I am having a tough time dealing with news that the former president of Countrywide Financial, the mortgage company that did so much to dig the hole in which we all now reside, is making a killing buying up delinquent mortgage loans from the government at bargain basement rates.
“It’s like Jeffrey Dahmer selling body parts to a clinic,” sniped one of my friends.
As Eric Lipton reported in The Times, Stanford Kurland, who was president of Countrywide during the years when it was selling mortgages with temporary low “teaser” rates that later turned into permanent unaffordable ones, now leads Private National Mortgage Acceptance Company, known to its friends as PennyMac.
In what one company official said was “off-the-charts good” business, PennyMac buys troubled mortgages from the government (which got them from failed banks) at rates like 38 cents on the dollar. Then it offers the beleaguered homeowners a chance to refinance at far more favorable terms. PennyMac makes money, the homeowner gets an affordable mortgage and the government gets a share of the profit.
Everybody’s happy! Except, of course, those of us who helped come up with the other 62 cents on the dollar.
From the NY Times magazine piece on the impact of the foreclosure crisis in Cleveland:
As early as 2000, a handful of public officials led by the county treasurer, Jim Rokakis, went to the Federal Reserve Bank of Cleveland and pleaded with it to take some action. In 2002, the city passed an ordinance meant to discourage predatory lending by, among other things, requiring prospective borrowers to get premortgage counseling. In response, the banking industry threatened to stop making loans in the city and then lobbied state legislators to prohibit cities in Ohio from imposing local antipredatory lending laws.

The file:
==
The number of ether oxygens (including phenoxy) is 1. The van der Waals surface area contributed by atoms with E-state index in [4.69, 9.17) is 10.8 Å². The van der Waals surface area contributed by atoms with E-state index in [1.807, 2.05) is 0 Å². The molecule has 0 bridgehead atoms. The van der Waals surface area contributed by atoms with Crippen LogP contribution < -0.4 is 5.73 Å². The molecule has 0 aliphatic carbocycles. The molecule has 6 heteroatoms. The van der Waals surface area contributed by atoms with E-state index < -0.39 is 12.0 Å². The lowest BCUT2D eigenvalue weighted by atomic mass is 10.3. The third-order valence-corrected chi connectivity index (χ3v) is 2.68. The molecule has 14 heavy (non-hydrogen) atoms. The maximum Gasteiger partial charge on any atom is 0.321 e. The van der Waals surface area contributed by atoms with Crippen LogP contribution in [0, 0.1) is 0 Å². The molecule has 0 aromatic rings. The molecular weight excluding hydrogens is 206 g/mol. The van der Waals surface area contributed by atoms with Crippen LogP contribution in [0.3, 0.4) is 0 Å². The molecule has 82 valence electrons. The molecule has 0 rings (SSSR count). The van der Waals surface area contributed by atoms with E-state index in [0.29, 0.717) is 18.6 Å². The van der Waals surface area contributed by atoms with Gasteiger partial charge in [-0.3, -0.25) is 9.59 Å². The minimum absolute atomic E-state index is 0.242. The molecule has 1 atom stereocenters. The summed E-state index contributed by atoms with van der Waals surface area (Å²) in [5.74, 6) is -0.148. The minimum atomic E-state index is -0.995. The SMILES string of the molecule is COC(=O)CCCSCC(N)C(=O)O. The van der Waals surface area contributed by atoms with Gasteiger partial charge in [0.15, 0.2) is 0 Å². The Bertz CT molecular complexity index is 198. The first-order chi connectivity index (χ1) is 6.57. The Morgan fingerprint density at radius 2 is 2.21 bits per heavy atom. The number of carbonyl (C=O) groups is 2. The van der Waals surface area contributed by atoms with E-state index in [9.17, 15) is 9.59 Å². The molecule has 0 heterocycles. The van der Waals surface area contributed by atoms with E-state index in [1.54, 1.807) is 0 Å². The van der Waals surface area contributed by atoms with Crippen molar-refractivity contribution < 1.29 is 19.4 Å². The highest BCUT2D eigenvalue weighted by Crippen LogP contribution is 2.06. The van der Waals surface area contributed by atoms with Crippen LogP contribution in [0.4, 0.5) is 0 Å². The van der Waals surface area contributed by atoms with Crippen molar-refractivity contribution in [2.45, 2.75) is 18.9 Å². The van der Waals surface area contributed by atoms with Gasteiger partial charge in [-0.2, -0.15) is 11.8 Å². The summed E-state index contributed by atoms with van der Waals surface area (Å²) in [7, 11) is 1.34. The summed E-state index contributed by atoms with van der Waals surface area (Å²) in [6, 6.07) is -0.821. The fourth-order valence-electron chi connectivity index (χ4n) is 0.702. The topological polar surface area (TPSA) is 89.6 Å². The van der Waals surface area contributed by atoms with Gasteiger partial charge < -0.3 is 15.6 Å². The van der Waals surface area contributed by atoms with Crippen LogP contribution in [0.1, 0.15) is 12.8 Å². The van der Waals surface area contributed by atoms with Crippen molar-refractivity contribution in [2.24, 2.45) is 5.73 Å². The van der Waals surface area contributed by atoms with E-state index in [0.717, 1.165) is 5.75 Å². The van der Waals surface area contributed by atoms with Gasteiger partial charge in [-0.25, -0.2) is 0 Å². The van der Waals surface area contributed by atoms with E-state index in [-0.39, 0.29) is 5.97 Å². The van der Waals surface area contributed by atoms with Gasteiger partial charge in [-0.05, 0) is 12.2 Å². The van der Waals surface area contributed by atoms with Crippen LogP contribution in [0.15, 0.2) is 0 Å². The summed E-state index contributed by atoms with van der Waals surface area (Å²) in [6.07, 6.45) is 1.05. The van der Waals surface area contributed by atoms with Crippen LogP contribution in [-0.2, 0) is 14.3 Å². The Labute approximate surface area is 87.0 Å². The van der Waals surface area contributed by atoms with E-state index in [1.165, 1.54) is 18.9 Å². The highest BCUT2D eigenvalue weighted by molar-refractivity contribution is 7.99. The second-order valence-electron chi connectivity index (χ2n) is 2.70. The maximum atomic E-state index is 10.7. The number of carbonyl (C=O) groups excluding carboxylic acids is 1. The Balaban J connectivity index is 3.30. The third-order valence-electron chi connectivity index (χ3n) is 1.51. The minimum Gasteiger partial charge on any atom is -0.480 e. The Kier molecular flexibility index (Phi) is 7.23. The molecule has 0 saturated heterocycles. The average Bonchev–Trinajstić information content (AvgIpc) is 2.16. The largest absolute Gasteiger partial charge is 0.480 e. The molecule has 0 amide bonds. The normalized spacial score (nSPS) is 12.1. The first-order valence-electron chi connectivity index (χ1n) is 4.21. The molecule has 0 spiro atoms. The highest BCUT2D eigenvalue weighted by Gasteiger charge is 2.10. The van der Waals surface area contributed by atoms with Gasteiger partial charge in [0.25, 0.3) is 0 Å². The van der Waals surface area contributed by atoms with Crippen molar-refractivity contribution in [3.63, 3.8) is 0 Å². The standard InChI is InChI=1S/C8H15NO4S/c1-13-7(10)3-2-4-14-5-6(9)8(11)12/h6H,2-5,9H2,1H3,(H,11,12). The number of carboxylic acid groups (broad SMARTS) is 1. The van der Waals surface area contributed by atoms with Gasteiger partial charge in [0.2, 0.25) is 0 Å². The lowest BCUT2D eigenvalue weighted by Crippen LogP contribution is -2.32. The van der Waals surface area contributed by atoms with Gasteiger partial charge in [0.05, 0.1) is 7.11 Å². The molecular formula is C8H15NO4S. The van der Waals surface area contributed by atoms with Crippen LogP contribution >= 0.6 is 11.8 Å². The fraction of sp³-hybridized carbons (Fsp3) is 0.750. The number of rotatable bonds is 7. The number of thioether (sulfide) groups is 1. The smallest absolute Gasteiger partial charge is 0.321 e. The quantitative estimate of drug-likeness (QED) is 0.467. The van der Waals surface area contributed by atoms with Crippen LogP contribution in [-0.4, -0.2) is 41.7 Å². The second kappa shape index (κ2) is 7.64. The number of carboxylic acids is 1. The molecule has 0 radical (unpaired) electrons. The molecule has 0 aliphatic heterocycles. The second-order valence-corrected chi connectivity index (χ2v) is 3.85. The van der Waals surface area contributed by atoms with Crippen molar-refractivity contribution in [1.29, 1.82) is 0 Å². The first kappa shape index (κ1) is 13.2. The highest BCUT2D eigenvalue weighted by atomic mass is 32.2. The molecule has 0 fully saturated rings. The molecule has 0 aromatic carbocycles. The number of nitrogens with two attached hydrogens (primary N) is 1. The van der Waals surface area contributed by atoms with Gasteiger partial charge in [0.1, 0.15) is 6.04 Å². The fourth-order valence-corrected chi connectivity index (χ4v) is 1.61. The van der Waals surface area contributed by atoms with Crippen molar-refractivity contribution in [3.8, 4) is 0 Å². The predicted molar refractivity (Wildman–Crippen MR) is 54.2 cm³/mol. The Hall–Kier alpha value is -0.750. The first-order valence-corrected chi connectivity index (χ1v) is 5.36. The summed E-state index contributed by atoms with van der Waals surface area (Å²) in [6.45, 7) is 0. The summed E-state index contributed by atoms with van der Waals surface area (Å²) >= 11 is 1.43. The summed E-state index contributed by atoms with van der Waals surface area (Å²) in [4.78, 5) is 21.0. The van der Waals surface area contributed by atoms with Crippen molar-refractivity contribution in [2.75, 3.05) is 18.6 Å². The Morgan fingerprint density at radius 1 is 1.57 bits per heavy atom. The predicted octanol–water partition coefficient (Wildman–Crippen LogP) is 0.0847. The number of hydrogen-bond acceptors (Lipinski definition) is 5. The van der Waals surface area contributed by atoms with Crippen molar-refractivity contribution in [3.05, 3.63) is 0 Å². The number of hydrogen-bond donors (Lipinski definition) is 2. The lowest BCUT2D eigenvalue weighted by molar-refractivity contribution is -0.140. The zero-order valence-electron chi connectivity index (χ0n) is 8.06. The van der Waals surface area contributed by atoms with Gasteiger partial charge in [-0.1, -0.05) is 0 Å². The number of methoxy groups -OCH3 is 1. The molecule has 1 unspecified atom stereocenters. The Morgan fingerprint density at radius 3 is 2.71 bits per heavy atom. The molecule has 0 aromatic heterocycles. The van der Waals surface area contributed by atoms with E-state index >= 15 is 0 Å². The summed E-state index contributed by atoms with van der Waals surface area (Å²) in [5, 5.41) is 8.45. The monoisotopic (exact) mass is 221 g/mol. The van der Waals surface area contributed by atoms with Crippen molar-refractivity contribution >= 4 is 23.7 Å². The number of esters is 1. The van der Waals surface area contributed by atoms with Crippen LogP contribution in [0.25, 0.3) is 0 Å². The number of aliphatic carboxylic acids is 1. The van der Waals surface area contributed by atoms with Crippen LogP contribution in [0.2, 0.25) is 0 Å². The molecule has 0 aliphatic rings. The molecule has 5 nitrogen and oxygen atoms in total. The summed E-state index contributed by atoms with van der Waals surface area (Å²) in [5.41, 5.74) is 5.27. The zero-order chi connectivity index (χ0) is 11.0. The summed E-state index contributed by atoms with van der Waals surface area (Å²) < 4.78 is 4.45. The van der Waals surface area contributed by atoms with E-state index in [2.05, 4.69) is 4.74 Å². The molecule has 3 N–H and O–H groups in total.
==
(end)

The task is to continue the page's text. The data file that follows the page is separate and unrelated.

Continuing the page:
From the opening scene of the first episode of the Wire:
Suspect: I’m sayin’, every Friday night in an alley behind the Cut Rate, we rollin’ bones, you know? I mean all them boys, we roll til late.
McNulty: Alley crap game, right?
Suspect: Like every time, Snot, he’d fade a few shooters, play it out til the pot’s deep. Snatch and run.
McNulty: What, every time?
Suspect: Couldn’t help hisself.
McNulty: Let me understand. Every Friday night, you and your boys are shootin’ craps, right? And every Friday night, your pal Snot Boogie… he’d wait til there’s cash on the ground and he’d grab it and run away? You let him do that?
Suspect: We’d catch him and beat his ass but ain’t nobody ever go past that.
McNulty: I’ve gotta ask you: if every time Snot Boogie would grab the money and run away… why’d you even let him in the game?
McNulty: Well, if every time, Snot Boogie stole the money, why’d you let him play?
Suspect: Got to. It’s America, man.
Snot Boogie was eventually shot and killed, so I guess, technically, the market does regulate itself. There is a lesson to be learned here.